Smartphone Apps Aren't Just for Fun and Games

Whatever service you may think of -- there's probably an app for it.
Whatever service you may think of -- there's probably an app for it.

Hello and welcome to As It Is from VOA Learning English! I’m Faith Lapidus in Washington.

Today we talk about two new smartphone applications or apps, as we call them. They are helping people stay healthy by sharing information more quickly. Many people use iPhone apps for recreation. The most popular apps connect us to social media websites like Facebook and Twitter. Others let us play games. And others find songs we love or share pictures.

Today we will hear about two apps that are helping people stay healthy. One helps people with Alzheimer’s, a disease that affects the memory.

But first let us hear about an app that may just save a life. If not yours, then perhaps the life of a loved one. Here is Technology reporter June Simms.

Heart Attack App

Researchers have developed an experimental iPhone application, or app, that can improve the chances of survival for heart attack victims. The iPhone app is specially designed to identify patients suffering from a heart attack known as STEMI, or ST-elevation myocardial infarction.

In STEMI, blood flow to the heart is stopped because of a blockage in a coronary artery. Unlike other kinds of heart attacks, STEMIs show up very clearly on an electrocardiogram or ECG. Doctors use such tests to measure electrical activity in the heart.

The experimental iPhone app should be a great help to health care technicians reacting to a possible medical emergency. They can perform an ECG and then take a picture of the test results with the camera on the telephone. They can then send that information ahead to hospital emergency room doctors.

The iPhone app is the work of David Burt and his students at the University of Virginia in Charlottesville. He says the app can help save lives by preparing doctors for the arrival of the STEMI patient.

“So a decision made as early as possible in the STEMI treatment process allows the system to ramp up or mobilize so that when the patient shows up, they are pushed into the “cath” ((catheterization)) lab, everything happens and their ((coronary)) artery gets opened.”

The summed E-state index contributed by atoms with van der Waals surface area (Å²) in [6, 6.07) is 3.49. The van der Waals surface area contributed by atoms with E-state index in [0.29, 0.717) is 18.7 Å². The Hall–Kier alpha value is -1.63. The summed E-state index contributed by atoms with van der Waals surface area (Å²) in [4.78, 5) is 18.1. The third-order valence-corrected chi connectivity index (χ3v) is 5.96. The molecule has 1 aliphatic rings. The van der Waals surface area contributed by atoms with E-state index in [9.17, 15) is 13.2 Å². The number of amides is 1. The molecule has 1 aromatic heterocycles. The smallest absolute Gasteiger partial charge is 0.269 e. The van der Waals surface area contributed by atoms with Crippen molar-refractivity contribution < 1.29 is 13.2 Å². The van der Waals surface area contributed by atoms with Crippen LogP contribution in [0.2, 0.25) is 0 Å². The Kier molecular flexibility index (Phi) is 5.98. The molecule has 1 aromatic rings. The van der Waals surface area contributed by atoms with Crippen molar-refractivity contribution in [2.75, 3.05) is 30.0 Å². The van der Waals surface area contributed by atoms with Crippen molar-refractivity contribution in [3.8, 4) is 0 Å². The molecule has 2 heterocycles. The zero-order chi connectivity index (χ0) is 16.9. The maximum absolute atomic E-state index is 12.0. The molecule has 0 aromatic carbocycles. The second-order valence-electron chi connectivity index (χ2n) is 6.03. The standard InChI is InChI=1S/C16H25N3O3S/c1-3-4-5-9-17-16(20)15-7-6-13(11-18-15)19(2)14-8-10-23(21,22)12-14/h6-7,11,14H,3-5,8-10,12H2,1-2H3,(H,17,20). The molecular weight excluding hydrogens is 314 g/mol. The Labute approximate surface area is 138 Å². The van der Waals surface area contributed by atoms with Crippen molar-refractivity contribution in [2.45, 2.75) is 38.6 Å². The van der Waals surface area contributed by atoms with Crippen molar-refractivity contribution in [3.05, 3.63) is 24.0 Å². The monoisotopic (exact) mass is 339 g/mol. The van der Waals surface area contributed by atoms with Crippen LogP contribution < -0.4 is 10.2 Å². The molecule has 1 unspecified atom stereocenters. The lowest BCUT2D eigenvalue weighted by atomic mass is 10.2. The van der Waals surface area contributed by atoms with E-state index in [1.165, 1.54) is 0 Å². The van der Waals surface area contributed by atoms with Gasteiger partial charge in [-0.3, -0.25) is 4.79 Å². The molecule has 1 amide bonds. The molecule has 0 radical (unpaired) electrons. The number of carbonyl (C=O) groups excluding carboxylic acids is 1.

David Burt and his team tested the app 1,500 times over three American cellular phone networks in a populated area.

“If your iPhone at the time that you hit 'send' shows two or more bars, the app is successful in sending an image 94-plus percent of the time in less than 10 seconds.”

The developers are now testing the iPhone app in rural areas, where cell phone reception is more problematic than in cities.

You are listening to As It Is from VOA Learning English.

I’m Faith Lapidus in Washington.

Alzheimer’s disease destroys the memory. When a person develops Alzheimer’s, their family and friends are directly affected. It especially affects those people responsible for caring for them. People with Alzheimer’s have difficulty remembering doctor’s appointments and when to take medicine. A new app is designed to make caring for Alzheimer’s patients easier. June Simms has more.

Phone App Developed to Assist Alzheimer’s Caregivers

Alzheimer’s disease is mostly a condition of old age. Since life expectancy is getting longer around the world, the number of people affected by the brain disease is expected to triple in some countries by the middle of the century. People with Alzheimer’s often have other medical needs that require the services of numerous health care professionals. Caregivers often have a hard time keeping up with all the medical information.

More and more, family members are being called on to help care for loved ones with Alzheimer’s. It is a responsibility for which most people are unprepared. This is why the Hebrew Home, a private health care group in Riverdale, New York, developed an iPhone and iPad application called “Balance."

The app offers caregivers advice on recognizing symptoms and on feeding, bathing and providing a healthy environment for the patient. It can be bought on the Internet for four dollars. David Pomeranz is Hebrew Home’s program development director, and he created “Balance."

“It is not easy and we hope this will make it a little easier for people.”

The Hebrew Home is a not-for-profit organization that provides care to 75,000 patients throughout New York City.

“We are dealing with their family members because, as a philosophy, we feel that we need to care for the caregiver equally in our (response to the) care needs (of) the clients themselves, since if the caregiver does not have the proper supports, they simply cannot be a caregiver.”

Mister Pomeranz says the “Balance” software is designed to let users organize medical and other information so they can easily keep track of the person's health. It helps caregivers manage doctor’s appointments and share information with doctors about the patient’s daily emotional changes.

Interest in the app is not limited to the United States.

“It has been interesting to see that we have had apps purchased (in countries) from Egypt to the Netherlands to Greece. It is like the United Nations every day, to see where people are buying this.”

David Pomeranz says software developers are working on a version of “Balance” for mobile devices using the Android operating system.

Thanks, June. And that is our program for this Saturday. I’m Faith Lapidus. For more programs to help you learn English, visit our website, You can also find us on your favorite social media sites – Facebook, Twitter, iTunes and LinkedIn.

Join us tomorrow for another As It Is on the Voice of America.